The regulations also state that the public shall continue to have access to records through officials who have been authorized previously to make information available.

Requests for records

An agency may ask you to make your request in writing. See Sample Request for Records. The law requires you to “reasonably describe” the record in which you are interested ( 89(3)(a)). Whether a request reasonably describes records often relates to the nature of an agency’s filing or recordkeeping system. If records are kept alphabetically, a request for records involving an event occurring on a certain date might not reasonably describe the records. Locating the records in that situation might involve a search for the needle in the haystack, and an agency is not required to engage in that degree of effort. The responsibility of identifying and locating records sought rests to an extent upon the agency. If possible, you should supply dates, titles, file designations, or any other information that will help agency staff to locate requested records, and it may be worthwhile to find out how an agency keeps the records of your interest (i.e., alphabetically, chronologically or by location) so that a proper request can be made.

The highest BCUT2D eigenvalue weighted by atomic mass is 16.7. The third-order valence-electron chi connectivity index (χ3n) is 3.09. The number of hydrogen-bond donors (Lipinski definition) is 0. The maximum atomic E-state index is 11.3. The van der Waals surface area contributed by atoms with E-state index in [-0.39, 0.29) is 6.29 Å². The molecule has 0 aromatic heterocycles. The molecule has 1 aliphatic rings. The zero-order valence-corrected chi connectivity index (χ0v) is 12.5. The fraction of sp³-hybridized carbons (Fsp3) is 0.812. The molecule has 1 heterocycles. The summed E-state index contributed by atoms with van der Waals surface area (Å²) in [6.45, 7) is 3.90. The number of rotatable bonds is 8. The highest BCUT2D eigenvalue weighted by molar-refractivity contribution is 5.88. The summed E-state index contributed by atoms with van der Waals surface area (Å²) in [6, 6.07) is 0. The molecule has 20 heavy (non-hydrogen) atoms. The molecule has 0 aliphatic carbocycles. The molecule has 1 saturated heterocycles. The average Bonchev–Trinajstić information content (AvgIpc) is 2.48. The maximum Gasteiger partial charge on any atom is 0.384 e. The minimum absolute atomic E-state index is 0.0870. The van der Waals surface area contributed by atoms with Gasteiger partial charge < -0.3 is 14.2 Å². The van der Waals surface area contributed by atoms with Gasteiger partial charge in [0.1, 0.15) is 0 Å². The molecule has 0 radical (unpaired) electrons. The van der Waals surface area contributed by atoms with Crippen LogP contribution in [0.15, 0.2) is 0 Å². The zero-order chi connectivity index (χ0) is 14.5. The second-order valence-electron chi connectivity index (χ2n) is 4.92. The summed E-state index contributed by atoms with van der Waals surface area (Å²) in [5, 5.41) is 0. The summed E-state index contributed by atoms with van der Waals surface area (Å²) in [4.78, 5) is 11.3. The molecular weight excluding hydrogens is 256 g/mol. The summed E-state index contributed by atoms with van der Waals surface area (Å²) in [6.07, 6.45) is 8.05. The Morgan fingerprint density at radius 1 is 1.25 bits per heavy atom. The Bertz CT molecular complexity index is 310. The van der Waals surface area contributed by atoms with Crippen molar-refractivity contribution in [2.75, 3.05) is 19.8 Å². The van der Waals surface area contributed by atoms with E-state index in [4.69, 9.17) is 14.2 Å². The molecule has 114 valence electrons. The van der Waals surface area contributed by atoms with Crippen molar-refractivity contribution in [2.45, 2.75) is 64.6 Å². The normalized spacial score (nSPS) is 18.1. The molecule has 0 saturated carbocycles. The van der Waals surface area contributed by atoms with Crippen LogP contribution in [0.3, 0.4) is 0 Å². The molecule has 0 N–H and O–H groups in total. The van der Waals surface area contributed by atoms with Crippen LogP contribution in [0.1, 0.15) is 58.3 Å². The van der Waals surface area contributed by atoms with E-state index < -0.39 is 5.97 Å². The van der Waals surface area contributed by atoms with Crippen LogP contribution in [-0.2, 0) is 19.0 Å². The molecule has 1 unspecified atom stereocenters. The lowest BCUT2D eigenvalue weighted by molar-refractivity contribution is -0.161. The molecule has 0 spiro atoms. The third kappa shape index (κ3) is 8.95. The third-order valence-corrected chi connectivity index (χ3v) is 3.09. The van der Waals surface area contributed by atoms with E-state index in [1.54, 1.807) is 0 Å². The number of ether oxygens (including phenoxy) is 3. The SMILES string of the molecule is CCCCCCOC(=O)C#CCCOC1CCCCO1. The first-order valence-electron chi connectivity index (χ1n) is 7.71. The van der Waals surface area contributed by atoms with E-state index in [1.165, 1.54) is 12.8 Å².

The law also provides that agencies must accept requests and transmit records requested via email when they have the ability to do so.